Lessons For New Personal Trainers
1. Understand the real purpose of your session
Your clients have all sorts of explanations as to why they are seeing you, but 99% of the time it comes down to the fact that they want to feel better about themselves. Traditionally personal trainers have considered it their job to bully clients into into making changes, but what good is that if they get home feeling so worthless that they can’t cook for their family or get out of bed the next morning? We must always meet a client where they need to be met so they leave feeling better than when they arrived.
2. Realise that long-term clients are not achieved by quick fixes and unsustainable programmes
Many would argue that clients are paying for results and will not come back if they don’t achieve them. This is absolutely wrong. I’ve had clients come to me for years with the same goal of losing a certain amount of weight. Some never quite achieve it but they’re more confident, healthier, happier, develop a better posture and keep coming back because they love the experience.
Don’t get me wrong, understanding their desired goal is important, but the key is to dig deeper and discover the emotions that are triggering that desire. Once I know what is truly driving them I can then adjust the programme so that they experience those emotions throughout our time together.
Furthermore, if we’re hinging their satisfaction on one specific goal, what if they never achieve it? That will be an extremely frustrating experience and merely reinforce all the negative emotions that brought them to you in the first place. And even if they do achieve it, what next? If it was only ever about achieving that one goal, where do they go from there? This is why fad diets and short-term exercise plans don’t work. You need to understand the feelings behind the goal so that you can make this a long-term and sustainable change.
3. Understand that motion=emotion
How a person is feeling has a huge bearing on how they will be able to perform in the gym. You can test this yourself; think about the worst possible thing that could happen, and then try and do five squats. How does it feel? Then think about the best possible thing and do five squats. Do you notice the difference?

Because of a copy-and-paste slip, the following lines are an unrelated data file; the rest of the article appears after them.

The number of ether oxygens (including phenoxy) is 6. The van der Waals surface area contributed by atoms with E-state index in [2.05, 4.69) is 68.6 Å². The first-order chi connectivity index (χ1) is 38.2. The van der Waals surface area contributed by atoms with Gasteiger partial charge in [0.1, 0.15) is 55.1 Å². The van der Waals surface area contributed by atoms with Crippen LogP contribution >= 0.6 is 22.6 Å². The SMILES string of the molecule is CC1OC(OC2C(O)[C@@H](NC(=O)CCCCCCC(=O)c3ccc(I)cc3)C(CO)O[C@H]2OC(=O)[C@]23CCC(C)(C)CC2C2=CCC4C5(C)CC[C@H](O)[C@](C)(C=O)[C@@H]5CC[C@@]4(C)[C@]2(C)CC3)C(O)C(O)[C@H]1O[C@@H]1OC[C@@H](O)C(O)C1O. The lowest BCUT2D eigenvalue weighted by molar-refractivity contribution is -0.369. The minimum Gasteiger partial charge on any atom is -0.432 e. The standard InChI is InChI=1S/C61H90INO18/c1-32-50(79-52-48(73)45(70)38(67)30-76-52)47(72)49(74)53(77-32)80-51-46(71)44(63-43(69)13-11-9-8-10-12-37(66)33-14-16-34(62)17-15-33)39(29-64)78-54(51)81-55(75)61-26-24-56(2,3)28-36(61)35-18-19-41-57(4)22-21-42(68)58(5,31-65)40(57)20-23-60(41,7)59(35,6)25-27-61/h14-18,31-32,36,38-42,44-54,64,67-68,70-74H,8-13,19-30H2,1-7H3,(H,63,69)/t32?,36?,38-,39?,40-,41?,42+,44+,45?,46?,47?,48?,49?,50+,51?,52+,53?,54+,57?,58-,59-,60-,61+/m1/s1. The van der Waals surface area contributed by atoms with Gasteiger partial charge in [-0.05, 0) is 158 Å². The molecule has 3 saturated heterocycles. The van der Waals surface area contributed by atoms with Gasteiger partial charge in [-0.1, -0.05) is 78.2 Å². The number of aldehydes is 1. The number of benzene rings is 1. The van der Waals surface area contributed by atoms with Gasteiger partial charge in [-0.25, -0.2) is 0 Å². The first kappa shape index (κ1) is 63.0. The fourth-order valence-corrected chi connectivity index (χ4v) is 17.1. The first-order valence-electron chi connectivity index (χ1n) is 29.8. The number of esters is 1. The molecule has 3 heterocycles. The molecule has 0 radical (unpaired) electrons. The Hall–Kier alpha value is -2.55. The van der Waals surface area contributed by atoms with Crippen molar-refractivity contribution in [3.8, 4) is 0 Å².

The client’s body might be the same each time they see you but the person is always different. It depends on how their day has been at work, how much water they’ve been drinking, what their life is like at home, etc. The first thing I always do is ask a series of questions (around mental/emotional, physical and lifestyle factors, and then make a series of observations of their movement) that allow me to understand their frame of mind and how I need to adjust my approach accordingly. If the answers reveal that the person is unhappy, there is no point in diving right into heavy lifting. Instead, we may begin with a series of games and challenges, to uplift them and have fun, the intensity of which will be tied into their answers so that I never give them more stress than they can handle.
4. Never stop learning
When I hear personal trainers criticising a particular piece of kit, it’s usually a sign that they don’t really understand how to use it. If I’ve not had training in kettlebells and a client wants to use them then it’s easy for me to be dismissive, but ultimately I cannot make an informed decision for that client because I don’t have a sufficient foundation of knowledge.
The more tools you have in your tool belt, the more problems you are able to address and the more creative your solutions will become. For example, there are lots of different movements and loads that can cause hypertrophy so when people say you can’t use TRX equipment to achieve hypertrophy the reality is they just don’t have the knowledge to understand how. As a personal trainer your ultimate objective should be to not need to be told which pieces of kit relate to each goal, but to judge for yourself based on a robust understanding of the human body.
5. Communication solves all problems
Of all your tools the most powerful is communication. An example of this is Motivational Interviewing and Change Talk. The traditional approach to personal training is to decide on the client’s behalf what you want them to do and simply demand that they do it. Motivational Interviewing, on the other hand, provides the right information and environment but ultimately allows the client to make their own decisions. We are simply in the passenger seat providing guidance with a GPS, while they are driving the car. We facilitate this through something called Change Talk.
The basic premise behind Change Talk is that people are far more likely to implement an idea that they believe was their own and they have said themselves. For example, if I want someone to start doing more exercise outside the gym then rather than telling them to do it, I might ask…
“How much time are you able to commit outside the gym to exercise?”. They might respond with “Two hours a week”, but I know they won’t realistically do that so I say “Okay, very good, so what are some of the changes you could make to find this extra two hours a week?” And they might respond “Well I could get up 15 minutes earlier and go for a walk” So I then ask “What might the challenges to this be?” And they reply “Well, I’ll be tired and just hit the snooze button.”“So what can you do to feel less tired?” I ask, and they reply “I could put the kids to bed earlier…” .
They summarise by saying, “I will put the kids to bed earlier and get up 15 minutes earlier each day and go for a walk.”
And soon enough they have arrived at the solution themselves and stated it verbally. Not only are they now far more likely to put this into action, but when they do they will feel a greater sense of accomplishment and be far more inclined to solve the next challenge in a proactive and positive way.